Buy Yourself Time by Systematizing Your SaaS With Trello


This is a guest post by Kyle Brown, author of the upcoming book Systematize.

Are you spending a lot of time explaining how to perform tasks to your employee(s)?

Do you have documents scattered all over the cloud, various emails, and computers?

Do you struggle to find documentation when you need it?

If you answered yes to any or all of these questions, then hope is not lost and there is something that you can do.

You’re running a SaaS business and likely don’t have the resources or the desire to hire an individual or management company to run the operations of your business and you cannot be everywhere all of the time. Spending your time repeating endless cycles of q and a are not the answer to growing your business.

Imagine if you had more time to market your business or work on a new feature for your SaaS to increase the profits? What if you could consolidate all of your methods for performing tasks into a clean organized manner so that you could easily find and share information required to run your company?

In this post I outline how you can take your mind share and knowledge required to perform tasks in your business and document them so that your team can execute in your place. The method is also known as systematizing. Also referred to as standard operating procedures and business process management.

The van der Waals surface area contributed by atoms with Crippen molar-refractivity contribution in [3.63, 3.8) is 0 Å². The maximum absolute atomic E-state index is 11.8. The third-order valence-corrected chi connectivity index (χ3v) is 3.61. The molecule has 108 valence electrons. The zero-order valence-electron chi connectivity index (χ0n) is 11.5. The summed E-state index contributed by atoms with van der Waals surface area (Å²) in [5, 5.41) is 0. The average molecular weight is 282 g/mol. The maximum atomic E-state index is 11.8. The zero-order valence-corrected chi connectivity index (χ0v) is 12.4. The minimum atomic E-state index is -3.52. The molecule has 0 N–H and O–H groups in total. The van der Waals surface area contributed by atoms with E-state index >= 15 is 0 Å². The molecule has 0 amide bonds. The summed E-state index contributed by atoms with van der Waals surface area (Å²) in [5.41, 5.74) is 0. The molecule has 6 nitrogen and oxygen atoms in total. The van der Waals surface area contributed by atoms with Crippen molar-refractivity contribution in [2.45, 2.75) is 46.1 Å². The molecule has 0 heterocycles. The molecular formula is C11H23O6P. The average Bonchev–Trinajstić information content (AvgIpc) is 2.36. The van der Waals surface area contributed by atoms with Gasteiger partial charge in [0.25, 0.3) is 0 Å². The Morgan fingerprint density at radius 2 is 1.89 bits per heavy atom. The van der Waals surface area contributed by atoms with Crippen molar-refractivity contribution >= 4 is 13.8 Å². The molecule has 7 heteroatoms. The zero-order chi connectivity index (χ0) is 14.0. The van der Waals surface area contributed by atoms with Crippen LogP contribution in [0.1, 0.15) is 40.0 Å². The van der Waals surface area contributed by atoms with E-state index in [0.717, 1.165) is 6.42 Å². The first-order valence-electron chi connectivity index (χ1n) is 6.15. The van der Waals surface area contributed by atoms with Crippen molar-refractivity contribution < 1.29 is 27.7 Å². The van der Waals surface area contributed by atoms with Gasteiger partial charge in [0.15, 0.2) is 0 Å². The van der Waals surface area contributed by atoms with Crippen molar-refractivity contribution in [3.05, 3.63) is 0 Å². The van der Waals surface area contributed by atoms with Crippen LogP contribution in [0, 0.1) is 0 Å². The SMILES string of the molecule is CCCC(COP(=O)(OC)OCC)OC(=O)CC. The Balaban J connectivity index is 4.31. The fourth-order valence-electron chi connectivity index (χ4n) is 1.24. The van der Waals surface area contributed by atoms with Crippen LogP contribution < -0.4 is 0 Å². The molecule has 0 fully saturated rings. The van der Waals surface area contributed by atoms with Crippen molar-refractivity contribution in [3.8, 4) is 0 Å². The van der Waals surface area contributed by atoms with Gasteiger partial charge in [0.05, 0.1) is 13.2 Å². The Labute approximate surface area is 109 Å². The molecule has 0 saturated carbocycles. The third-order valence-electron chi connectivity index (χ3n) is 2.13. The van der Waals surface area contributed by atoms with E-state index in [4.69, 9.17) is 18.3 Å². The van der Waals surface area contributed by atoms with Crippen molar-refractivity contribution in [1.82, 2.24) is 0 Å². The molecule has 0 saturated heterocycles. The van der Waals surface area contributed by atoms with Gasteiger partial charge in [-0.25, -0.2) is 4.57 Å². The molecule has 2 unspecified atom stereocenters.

I have written other detailed posts on how you can systematize at my blog and on the BidSketch blog that you can read for more background. The purpose of this post is to give you an overview of how you can use a tool named Trello to document your processes after you have created them. It also includes some of what you’ll find in my upcoming book, Systematize.

Introducing Trello
Trello, a Fog Creek Software product, is an interesting tool that I’d heard about some time ago while listening to the Startups for the Rest of Us podcast. It has evolved since that time and so have the things that it can be used for. One of those things is documenting business processes.

System requirements
To document processes effectively your system of choice should have at a minimum the following three elements present.

  1. Decentralized hosting.
  2. The ability to control profile based permissions.
  3. The ability for you and your team to collaborate.

Trello meets all of these requirements and more.

To document a business process using Trello, follow these steps:

Create an Account
This is relatively straightforward. Free accounts are available and will serve your purposes. So visit to create your account. At the time of this article, you can use your Google account to sign up.

Setup your First Process
The first thing you need to do is identify a task that you want to document into a process. I recommend starting with something small. You can always add larger processes later once you get a feel for it.

Note: During your first sign in you may recognize that some content already exist. This content has been place there for you by Trello to help get you started. So to avoid disturbing that, you will create your own content from scratch.